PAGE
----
“Shell's underperformance in the year to date owes much less to financial performance and more to the dividend cut at 1Q and the absence of any context or visibility on outlook for the business at either 1Q or 2Q,” the analysts said.
“Instead we do hope for a stronger investment case for the share to be articulated by management rather than entirely wait until the strategy day scheduled for February 11.”
The analysts expect a significant quarter-on-quarter in the Upstream arm as oil prices recover and in the absence of unusually large exploration write-offs, while in Downstream, oil products are seen being hampered by weak refining margins and the absence of windfall trading results reported in the second quarter but Shell has acknowledged significantly higher marketing margins.
Whitbread books in for expected losses
The Premier Inn and Brewers Fayre parent previously reported sales had slowed by 77% for the half.
On that basis, first-half earnings (EBITDA) will fall to a £285mln loss from a £285mln profit in the same period a year ago, according to forecasts from UBS.
“The focus is likely to be on the start to 2H21, the restructuring program, pipeline delivery, competitor pressures and outlook for opportunistic bolt-ons,” UBS said in its preview.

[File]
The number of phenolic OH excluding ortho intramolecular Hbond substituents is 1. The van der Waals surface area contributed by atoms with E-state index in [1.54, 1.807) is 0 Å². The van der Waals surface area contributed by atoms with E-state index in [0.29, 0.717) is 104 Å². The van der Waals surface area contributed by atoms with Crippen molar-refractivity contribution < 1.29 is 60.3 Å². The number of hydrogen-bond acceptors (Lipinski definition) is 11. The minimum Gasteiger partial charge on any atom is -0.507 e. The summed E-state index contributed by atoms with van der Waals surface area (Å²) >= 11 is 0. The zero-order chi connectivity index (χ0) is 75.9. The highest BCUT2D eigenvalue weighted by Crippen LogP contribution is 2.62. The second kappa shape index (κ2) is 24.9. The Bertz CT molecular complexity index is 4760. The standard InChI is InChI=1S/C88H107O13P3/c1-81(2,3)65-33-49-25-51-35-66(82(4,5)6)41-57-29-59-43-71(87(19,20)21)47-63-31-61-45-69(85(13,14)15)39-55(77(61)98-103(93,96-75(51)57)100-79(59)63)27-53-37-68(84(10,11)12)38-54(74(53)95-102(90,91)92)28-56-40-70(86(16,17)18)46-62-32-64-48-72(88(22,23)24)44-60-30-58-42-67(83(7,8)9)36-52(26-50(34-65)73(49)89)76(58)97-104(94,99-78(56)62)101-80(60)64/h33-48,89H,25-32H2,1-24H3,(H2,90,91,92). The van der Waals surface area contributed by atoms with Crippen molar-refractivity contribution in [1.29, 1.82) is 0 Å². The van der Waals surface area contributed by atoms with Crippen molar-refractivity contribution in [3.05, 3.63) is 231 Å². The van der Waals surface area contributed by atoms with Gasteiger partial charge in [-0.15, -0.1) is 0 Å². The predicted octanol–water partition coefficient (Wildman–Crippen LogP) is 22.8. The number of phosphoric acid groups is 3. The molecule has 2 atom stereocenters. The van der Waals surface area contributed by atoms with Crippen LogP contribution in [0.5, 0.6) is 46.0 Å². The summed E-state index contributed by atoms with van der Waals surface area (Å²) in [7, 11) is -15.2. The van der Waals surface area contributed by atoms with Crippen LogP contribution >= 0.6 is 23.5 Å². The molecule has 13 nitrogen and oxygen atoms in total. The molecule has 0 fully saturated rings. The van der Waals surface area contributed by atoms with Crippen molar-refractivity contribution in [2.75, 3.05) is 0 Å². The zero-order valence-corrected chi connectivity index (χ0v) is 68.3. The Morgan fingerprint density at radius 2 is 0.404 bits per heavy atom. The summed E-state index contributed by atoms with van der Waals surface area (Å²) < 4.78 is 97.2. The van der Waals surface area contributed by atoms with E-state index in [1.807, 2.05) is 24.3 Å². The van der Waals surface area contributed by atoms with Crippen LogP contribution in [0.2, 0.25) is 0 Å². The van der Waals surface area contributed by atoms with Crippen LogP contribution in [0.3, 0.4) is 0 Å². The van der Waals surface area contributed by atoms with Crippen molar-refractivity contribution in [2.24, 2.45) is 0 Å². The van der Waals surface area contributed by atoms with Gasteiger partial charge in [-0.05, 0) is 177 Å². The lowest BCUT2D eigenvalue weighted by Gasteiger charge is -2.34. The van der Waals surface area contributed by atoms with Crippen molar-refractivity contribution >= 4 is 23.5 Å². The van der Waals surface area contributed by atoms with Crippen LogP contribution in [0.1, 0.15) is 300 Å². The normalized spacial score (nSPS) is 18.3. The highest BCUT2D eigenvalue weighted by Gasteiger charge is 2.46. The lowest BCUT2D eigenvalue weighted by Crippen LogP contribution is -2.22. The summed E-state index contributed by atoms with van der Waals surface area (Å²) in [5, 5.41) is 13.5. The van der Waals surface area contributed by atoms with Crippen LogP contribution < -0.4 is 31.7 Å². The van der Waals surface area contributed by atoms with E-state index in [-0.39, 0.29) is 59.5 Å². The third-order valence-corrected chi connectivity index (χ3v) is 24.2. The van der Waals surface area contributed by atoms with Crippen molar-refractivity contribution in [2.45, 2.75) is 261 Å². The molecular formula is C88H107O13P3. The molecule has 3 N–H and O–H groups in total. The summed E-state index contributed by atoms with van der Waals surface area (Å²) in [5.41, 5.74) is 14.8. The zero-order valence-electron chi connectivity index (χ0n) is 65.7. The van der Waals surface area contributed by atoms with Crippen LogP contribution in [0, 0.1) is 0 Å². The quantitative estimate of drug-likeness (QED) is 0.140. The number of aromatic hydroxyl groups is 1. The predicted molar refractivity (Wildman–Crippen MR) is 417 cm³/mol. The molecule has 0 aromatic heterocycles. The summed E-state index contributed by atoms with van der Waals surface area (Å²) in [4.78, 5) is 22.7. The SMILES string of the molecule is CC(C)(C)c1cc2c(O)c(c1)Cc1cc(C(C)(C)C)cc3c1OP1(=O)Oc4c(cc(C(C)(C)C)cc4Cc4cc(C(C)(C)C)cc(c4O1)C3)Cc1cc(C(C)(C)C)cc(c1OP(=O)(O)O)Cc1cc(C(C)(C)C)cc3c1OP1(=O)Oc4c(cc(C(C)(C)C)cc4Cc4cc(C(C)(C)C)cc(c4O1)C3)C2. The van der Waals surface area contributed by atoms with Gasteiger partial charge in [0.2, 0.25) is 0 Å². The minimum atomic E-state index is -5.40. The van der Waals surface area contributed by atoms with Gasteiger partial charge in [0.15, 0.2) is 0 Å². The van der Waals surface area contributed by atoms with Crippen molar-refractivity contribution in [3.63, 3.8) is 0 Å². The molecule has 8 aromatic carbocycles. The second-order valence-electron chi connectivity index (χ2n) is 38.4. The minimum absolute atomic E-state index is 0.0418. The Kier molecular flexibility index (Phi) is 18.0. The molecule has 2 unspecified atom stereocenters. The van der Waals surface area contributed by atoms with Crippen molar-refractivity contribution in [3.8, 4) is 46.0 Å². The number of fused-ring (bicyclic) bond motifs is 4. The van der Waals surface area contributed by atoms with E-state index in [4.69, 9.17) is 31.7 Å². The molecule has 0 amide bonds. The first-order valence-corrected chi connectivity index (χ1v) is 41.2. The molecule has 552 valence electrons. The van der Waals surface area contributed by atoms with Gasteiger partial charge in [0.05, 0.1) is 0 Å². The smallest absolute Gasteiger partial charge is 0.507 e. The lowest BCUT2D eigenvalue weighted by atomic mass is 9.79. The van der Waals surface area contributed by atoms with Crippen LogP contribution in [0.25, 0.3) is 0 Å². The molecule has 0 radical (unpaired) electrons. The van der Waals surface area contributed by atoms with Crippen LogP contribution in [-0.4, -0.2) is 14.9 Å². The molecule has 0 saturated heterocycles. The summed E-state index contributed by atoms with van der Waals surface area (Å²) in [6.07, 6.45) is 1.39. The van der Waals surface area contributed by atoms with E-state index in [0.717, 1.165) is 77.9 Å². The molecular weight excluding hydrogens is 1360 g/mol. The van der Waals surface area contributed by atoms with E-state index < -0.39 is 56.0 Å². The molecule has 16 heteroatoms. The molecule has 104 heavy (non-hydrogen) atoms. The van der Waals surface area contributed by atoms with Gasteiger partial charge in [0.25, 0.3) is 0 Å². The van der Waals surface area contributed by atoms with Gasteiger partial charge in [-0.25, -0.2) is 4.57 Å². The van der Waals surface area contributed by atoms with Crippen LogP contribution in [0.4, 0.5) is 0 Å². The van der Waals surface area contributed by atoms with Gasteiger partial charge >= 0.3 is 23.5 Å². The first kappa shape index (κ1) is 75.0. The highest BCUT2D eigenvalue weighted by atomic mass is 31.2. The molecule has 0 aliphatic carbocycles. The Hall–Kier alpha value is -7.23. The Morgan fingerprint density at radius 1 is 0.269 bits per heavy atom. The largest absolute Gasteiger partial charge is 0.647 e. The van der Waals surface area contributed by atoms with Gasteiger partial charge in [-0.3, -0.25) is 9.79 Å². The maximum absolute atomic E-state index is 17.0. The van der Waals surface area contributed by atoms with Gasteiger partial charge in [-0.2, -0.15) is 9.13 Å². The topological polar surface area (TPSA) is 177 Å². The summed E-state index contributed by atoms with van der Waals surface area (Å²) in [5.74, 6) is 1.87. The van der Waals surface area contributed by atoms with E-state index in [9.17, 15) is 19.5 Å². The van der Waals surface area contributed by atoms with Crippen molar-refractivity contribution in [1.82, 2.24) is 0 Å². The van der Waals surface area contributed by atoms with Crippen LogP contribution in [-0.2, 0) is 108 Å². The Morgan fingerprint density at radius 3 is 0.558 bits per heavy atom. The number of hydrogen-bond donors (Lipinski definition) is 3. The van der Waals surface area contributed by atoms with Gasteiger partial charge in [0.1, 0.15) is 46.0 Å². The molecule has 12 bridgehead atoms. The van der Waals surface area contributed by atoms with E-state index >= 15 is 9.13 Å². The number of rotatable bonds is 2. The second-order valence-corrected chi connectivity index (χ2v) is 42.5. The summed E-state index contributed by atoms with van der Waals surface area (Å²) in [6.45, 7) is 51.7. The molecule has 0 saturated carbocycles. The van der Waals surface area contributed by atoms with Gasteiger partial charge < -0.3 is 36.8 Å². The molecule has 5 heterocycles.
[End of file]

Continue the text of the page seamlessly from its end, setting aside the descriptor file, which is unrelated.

Thank you; NEXT
The clothing retail bellwether tumbled to an interim loss but upped its full-year profit guidance as it benefited from much stronger online sales.
Investors will want to know how this trend has fared since August and whether boss Simon Wolfson remains confident of generating profits and cash, and cutting debt even considering the economic hardship consumers are facing this winter.
Central guidance for the year was last set for a 59% fall in profit to £300mln on sales down 12%.
“The mid-range retail market is highly competitive though and, as consumers often trade down when times are hard, there is a risk that a long recession could see more customers turn to chains offering cheaper products like Primark on the high street and Boohoo online,” analysts at Hargreaves Lansdown noted.
“However Next has lots of innovations up its sleeve, that bode well for future growth.”
Vaccines under the microscope for Glaxo guidance
At its half-year results the big pharma group kept its outlook for the current year of a 1-4% decline in core earnings per share (EPS) unchanged but this was contingent on a recovery in vaccination rates.
For the first half of 2020, the pandemic hit the number of vaccinations carried out by the group, leading to underlying EPS dropping 37% to 19.2p – even though statutory profits rose by 74% to £4.45bn due to gains on completion of the sales of certain consumer brands.
“We think recovery in US vaccination rates won't be sufficient,” analysts at UBS said, with their estimates for third-quarter 2020 adjusted EPS of 30p in line with the City consensus.
Investors will also be eager for news on the vaccine developed with Sanofi, which should enter the late stage of trials in December if the Phase 1/ 2 started last month is successful.
BT past the worst?